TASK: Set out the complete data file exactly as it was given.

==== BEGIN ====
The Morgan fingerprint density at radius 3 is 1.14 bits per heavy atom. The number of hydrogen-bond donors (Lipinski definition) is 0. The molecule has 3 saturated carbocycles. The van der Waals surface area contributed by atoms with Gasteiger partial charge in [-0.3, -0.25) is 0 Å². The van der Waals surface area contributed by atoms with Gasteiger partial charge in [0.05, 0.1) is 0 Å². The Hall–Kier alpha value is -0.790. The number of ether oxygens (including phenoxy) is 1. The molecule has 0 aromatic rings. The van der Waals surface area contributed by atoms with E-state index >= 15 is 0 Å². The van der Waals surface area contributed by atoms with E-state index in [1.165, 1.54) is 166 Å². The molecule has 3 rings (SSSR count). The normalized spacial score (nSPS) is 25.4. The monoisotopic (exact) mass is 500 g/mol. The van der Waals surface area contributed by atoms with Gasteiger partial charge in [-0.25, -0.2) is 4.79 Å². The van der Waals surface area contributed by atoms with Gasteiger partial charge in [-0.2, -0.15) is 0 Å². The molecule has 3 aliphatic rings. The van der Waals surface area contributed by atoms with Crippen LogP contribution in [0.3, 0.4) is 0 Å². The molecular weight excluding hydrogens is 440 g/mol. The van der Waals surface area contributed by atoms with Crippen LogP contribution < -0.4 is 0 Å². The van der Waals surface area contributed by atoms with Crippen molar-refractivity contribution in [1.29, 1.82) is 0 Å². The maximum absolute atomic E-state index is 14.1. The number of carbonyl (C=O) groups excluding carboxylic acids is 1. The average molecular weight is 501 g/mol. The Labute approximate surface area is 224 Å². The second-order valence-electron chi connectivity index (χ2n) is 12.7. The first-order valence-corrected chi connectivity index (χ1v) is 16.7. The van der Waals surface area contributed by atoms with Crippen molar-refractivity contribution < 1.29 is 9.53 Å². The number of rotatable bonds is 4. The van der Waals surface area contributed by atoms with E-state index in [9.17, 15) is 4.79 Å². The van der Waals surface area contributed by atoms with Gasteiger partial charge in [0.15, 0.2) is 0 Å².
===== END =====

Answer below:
The Morgan fingerprint density at radius 3 is 1.14 bits per heavy atom. The number of hydrogen-bond donors (Lipinski definition) is 0. The molecule has 3 saturated carbocycles. The van der Waals surface area contributed by atoms with Gasteiger partial charge in [-0.3, -0.25) is 0 Å². The van der Waals surface area contributed by atoms with Gasteiger partial charge in [0.05, 0.1) is 0 Å². The Hall–Kier alpha value is -0.790. The number of ether oxygens (including phenoxy) is 1. The molecule has 0 aromatic rings. The van der Waals surface area contributed by atoms with E-state index >= 15 is 0 Å². The van der Waals surface area contributed by atoms with E-state index in [1.165, 1.54) is 166 Å². The molecule has 3 rings (SSSR count). The normalized spacial score (nSPS) is 25.4. The monoisotopic (exact) mass is 500 g/mol. The van der Waals surface area contributed by atoms with Gasteiger partial charge in [-0.25, -0.2) is 4.79 Å². The van der Waals surface area contributed by atoms with Gasteiger partial charge in [-0.2, -0.15) is 0 Å². The molecule has 3 aliphatic rings. The van der Waals surface area contributed by atoms with Crippen LogP contribution in [0.3, 0.4) is 0 Å². The molecular weight excluding hydrogens is 440 g/mol. The van der Waals surface area contributed by atoms with Crippen LogP contribution < -0.4 is 0 Å². The van der Waals surface area contributed by atoms with Crippen molar-refractivity contribution in [1.29, 1.82) is 0 Å². The maximum absolute atomic E-state index is 14.1. The number of carbonyl (C=O) groups excluding carboxylic acids is 1. The average molecular weight is 501 g/mol. The Labute approximate surface area is 224 Å². The second-order valence-electron chi connectivity index (χ2n) is 12.7. The first-order valence-corrected chi connectivity index (χ1v) is 16.7. The van der Waals surface area contributed by atoms with Crippen molar-refractivity contribution < 1.29 is 9.53 Å². The number of rotatable bonds is 4. The van der Waals surface area contributed by atoms with E-state index in [9.17, 15) is 4.79 Å². The van der Waals surface area contributed by atoms with Gasteiger partial charge in [0.15, 0.2) is 0 Å².